A cup of tea can be just the thing to lift you up or cool you down, but if the taste of that tea isn’t good it can detract from the whole experience. Tea’s flavor depends on many factors, with some teas being more particular about steeping conditions than others. Green tea especially is known for easily tasting bad, but there are several simple things that you can do to improve the taste of your tea.
1. Monitor steeping conditions
Follow the steeping instructions that came with your tea completely until you have more experience knowing how the tea will turn out. As a general rule, if your tea is too bitter, decrease the steeping time, not the temperature. Different types of tea require a certain minimum temperature to bring out the maximum flavor and antioxidants so you should reduce only the time if the tea is too strong or bitter.
2. Use filtered water
Hard water can significantly alter the taste of any tea, and it can also give the tea what looks like an oily or shiny residue on top. This residue appearance is completely harmless, but it can reduce the quality of both the appearance and taste of the tea. Filtered water (not distilled) is best, but if you use tap water, be sure you are fine with the taste of the water alone. If you do not like the water, you will not like the tea – no tea can cover up bad tasting water.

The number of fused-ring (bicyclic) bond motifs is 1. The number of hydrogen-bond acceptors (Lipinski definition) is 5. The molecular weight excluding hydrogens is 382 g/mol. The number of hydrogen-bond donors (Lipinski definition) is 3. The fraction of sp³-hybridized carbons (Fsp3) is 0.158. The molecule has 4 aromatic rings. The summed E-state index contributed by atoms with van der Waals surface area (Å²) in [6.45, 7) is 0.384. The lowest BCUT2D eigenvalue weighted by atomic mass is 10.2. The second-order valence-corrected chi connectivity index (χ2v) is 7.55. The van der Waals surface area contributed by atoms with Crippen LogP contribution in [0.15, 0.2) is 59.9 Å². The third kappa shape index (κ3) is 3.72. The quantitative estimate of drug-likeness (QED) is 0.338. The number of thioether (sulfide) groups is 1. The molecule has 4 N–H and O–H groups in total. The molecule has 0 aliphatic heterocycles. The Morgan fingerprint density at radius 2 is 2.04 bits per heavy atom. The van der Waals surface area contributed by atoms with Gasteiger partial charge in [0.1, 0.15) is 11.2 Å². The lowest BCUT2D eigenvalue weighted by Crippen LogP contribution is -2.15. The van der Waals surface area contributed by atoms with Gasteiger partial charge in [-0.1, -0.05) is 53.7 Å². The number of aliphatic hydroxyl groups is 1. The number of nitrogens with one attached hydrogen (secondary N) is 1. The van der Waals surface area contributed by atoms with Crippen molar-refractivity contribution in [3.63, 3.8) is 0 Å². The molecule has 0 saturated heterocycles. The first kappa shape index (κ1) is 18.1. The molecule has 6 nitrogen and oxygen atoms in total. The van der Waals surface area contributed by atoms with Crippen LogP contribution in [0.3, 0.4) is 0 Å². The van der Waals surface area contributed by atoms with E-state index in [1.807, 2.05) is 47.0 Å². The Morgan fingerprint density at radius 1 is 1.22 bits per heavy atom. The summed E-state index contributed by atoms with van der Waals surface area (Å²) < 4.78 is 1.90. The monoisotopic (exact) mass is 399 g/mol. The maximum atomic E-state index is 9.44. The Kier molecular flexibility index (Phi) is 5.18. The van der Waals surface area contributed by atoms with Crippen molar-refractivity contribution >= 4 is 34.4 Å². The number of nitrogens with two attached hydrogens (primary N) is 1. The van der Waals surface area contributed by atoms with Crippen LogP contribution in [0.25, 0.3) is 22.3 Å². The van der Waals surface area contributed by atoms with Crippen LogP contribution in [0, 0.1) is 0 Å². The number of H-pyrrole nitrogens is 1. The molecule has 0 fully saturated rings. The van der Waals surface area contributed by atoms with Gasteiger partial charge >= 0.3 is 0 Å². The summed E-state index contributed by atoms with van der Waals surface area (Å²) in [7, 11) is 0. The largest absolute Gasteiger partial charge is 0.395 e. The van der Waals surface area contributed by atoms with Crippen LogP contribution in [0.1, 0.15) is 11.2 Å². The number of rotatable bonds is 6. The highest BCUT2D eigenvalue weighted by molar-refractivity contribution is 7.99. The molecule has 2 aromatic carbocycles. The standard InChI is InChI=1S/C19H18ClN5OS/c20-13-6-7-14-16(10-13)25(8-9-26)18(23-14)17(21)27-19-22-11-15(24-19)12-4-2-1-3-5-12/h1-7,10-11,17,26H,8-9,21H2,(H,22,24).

3. Experiment with Flavoring
Add a little sugar or lemon to your tea, but don’t overdo it if you want to still taste the underlying flavor of tea. You can also add milk, but usually only to black teas as it does not go well with green, oolong, or white teas.
4. Steep Tea Multiple Times
Most types of loose leaf tea can be effectively steeped multiple times. Some teas will only be good for 2 or three steepings, while others can go up to seven. Each steeping of a tea will taste a little different, so try re-steeping your tea leaves to see if you like the new flavor. A green tea can taste sweet with the first steep, grassy with the second, and somewhere in between for the third.
5. Change How You Heat Your Water
Traditionally, green tea in Japan was made by heating the water up only to the necessary temperature before adding the tea. Now, people also make tea by heating the water to a boil and then letting it cool to the correct temperature before adding the tea. Microwaving water also results in lesser precision than if you use a pot on the stove or a tea kettle. If you are not happy with the taste of your tea, try changing how you heat your water.